It can be challenging to maximize financial returns while also doing the greatest good for the people and the environment. Consider a Pharmaceutical manufacturer whose best way to maximize profits might be to hire the least expensive labour possible and to dispose off the chemical waste in the cheapest way possible. The result might be highest possible profits for the company but miserable working and living conditions for labourers, and damage to the natural environment and the people who live in that environment. In the past, such practices were more socially acceptable, but today, many consumers are willing to pay more for products if it means that workers are paid fair wages and the environment is being respected in the production process.

Where does Organo stand?

  • Adding the ‘people’ element of social responsibility to its bottom line, as well as enacting favourable practices in the communities where they work is Organo’s hallmark.
  • Organo has made farmers as stakeholders in the project. From creating awareness, developing skills, imparting organic farming methods and providing the necessary organic raw material to buying back the produce at fixed rates regardless of the market fluctuations thereby eliminating the middle men, Organo has formed symbiotic partnerships with the farmers in the neighbouring communities.

The bottom line referred to as the `planet’ represents the implementation of sustainable practices and establishing a net zero community. These measures range in scope from green initiatives such as recycling programs within corporations to companies dedicated to manufacturing products using only sustainable materials.


An organic farm is like reforestation. They are thriving with diverse habitats for various animal, bird and insect groups. Indigenous animals and birds find them a safe haven while beneficial insects allow for greater balance. Thus, a healthy combination of inhabitant groups ensures constant connection with the buzz of the nature.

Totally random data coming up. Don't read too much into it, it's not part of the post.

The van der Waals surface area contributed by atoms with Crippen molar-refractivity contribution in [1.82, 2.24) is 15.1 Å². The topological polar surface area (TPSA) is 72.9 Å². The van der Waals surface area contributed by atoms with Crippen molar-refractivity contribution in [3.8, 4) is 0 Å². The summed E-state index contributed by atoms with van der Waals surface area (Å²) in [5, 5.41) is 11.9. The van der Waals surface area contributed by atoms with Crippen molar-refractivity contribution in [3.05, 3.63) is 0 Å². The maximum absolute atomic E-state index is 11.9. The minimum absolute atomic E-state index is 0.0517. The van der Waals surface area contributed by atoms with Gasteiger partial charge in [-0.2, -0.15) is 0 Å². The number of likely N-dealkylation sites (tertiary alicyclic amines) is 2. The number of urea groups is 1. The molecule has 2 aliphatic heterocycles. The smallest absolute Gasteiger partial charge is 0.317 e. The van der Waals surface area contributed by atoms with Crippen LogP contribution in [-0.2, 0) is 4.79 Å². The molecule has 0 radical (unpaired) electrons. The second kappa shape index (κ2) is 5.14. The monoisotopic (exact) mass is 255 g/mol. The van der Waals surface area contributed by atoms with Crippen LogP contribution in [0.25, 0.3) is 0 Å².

Food safety

Food is a ‘language’ spoken in every culture. Making this language organic allows for an important cultural revolution whereby diversity and biodiversity are embraced and chemical toxins and environmental harm are radically reduced. The simple act of saving one seed from extinction could be an act of biological and cultural conservation.

Measuring the TBL

The Triple Bottom Line can be difficult to measure because while the issue of profitability is black and white, what constitutes social and environmental responsibility is somewhat subjective. How do you put a value on an oil spill — or on the prevention of one? How do you measure the cost of child labour? Does it benefit children and their families by allowing them to rise out of poverty, or does it perpetuate poverty by denying children sufficient time to get educated and deprive them of a carefree childhood?
The upside of this lack of standardized measurement is that metrics can be adopted that make the most sense for each organization, project or location. And that’s what Organo does.

Organo way of business

  • Organo believes strongly in job creation, ethical employment, energy generation and conservation, waste management, workplace benefits for employees while making the project profitable.
  • Organo carefully considers while investing money and human resources in the project, if they can contribute to the three goals or focus solely on profit at the cost of the other two because they are conscious of the life threatening consequences that arise when your focus is mainly profit.
  • There are definite metrics at Organo to measure the impact at various levels – ecological, social, financial and individual.